Wild West Hackin’ Fest training is awesome.
My last few posts have touched on how I’m finishing up my Master’s in Cybersecurity and Information Assurance at WGU. I recently had to do the CEH as part of the program, which was my last course for the term (knocked out a bunch by accelerating). Since I knew I would have about 2 months of downtime, I wanted to keep up my momentum by learning through additional sources before starting my next term. This led me to Black Hills Information Security and the Wild West Hackin’ Fest training courses they offer.
The courses are pretty incredible and they are “Pay what you can”, including nothing if $$$ is tight but you still want to learn. Personally, I haven’t seen anything like this before and think this model is genius. I watched a John Strand interview on Gerald Auger’s YouTube channel where he explains that the classes are set up this way in order to help break down the barriers to entry for Cybersecurity. This is incredibly dope because some of the infosec training out there is EXTREMELY expensive, any if you don’t have a job that is willing to cover it you’re pretty much SOL.
I signed up for the “Getting Started in Security with BHIS and MITRE ATT&CK” course, which is 16 hours (4 days, 4 hour sessions) and is taught by John Strand himself. Prior to the start date, you receive access to a VM that contains the lab environment that will be used throughout the course. I’m on a macbook, so ran mine on VMware Fusion because they noted there are issues trying it with VirtualBox, but you might need to use VMware Player, Hyper-V, etc. depending on the system you are using. You also get access to their discord channel for the course after signing up, which includes a tech support chat if you get stuck along the way.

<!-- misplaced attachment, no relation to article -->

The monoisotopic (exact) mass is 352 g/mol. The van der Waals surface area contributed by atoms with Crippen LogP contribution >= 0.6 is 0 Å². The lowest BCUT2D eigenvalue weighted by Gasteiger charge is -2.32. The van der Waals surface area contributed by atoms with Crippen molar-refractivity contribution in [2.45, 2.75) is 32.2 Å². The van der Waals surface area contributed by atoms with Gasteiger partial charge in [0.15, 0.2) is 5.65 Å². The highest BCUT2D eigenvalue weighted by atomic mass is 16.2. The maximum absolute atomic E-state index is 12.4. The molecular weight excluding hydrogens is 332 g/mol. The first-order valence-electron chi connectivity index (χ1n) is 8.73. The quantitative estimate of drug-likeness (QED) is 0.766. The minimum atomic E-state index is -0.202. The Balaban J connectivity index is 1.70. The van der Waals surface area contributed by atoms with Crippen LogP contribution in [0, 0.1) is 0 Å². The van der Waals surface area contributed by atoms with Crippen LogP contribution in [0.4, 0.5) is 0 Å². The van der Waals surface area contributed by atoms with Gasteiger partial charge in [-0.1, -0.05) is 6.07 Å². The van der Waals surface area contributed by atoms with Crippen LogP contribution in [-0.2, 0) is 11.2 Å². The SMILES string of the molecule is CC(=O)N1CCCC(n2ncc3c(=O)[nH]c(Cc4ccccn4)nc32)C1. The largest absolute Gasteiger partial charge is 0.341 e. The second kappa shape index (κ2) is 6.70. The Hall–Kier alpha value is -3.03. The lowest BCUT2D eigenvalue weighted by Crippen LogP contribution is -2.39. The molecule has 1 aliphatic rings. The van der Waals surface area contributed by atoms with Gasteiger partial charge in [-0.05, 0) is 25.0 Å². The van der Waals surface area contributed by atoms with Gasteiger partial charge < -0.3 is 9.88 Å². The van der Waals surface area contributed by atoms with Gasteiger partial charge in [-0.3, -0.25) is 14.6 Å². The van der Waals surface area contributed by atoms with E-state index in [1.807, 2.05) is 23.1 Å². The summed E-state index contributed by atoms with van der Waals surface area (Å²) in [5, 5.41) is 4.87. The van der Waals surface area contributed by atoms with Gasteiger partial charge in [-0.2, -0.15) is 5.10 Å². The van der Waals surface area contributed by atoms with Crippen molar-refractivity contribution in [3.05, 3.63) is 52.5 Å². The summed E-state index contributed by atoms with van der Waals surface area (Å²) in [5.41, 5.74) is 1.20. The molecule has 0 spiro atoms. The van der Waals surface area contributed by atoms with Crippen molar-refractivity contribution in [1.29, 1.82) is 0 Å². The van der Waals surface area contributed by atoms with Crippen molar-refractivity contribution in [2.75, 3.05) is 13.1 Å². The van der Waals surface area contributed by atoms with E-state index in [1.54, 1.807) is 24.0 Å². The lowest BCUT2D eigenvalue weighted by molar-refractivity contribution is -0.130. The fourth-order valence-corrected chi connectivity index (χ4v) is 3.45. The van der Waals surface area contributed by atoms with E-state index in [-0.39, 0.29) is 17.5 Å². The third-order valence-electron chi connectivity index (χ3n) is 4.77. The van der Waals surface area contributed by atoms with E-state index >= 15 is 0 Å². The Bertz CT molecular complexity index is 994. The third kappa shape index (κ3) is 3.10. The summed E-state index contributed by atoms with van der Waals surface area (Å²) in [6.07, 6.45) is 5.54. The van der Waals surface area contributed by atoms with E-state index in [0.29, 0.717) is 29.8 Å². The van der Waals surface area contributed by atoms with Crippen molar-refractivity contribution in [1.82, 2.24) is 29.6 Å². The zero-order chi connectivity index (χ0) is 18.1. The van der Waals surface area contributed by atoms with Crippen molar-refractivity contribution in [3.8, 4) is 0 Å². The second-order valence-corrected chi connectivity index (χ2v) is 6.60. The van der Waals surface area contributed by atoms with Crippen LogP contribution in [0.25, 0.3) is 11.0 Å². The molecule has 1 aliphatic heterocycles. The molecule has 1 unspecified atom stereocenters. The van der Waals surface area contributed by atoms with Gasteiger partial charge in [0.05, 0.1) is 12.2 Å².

If you are trying to break into the infosec space, I HIGHLY recommend checking one of these courses out. I dig my degree program, but some of material is clearly outdated. I don’t blame them, because things move so fast in IT in general..but they should do something about programs not keeping up. Anyway, on day one of this course I learned a TON and was able to re-enforce everything with the hands-on lab environment. John has a way of explaining things that just works. He’s not boring, droning on about topics, he just tells it how it is and I think that is the best way to teach. More importantly, during the course of each day he actively answering questions students ask in the discord channel. That’s pretty awesome. We even had an impromptu Raccine lab to demonstrate how to prevent a ransomware attack, which wasn’t apart of the schedule! FREAKING AWESOME STUFF. Oh, and you have access to the virtual machine forever.
I wish all programs were taught like this. Up-to-date material based on actual attacks that are affecting organizations everywhere. I’m looking forward to the Active Defense & Cyber Deception training this June!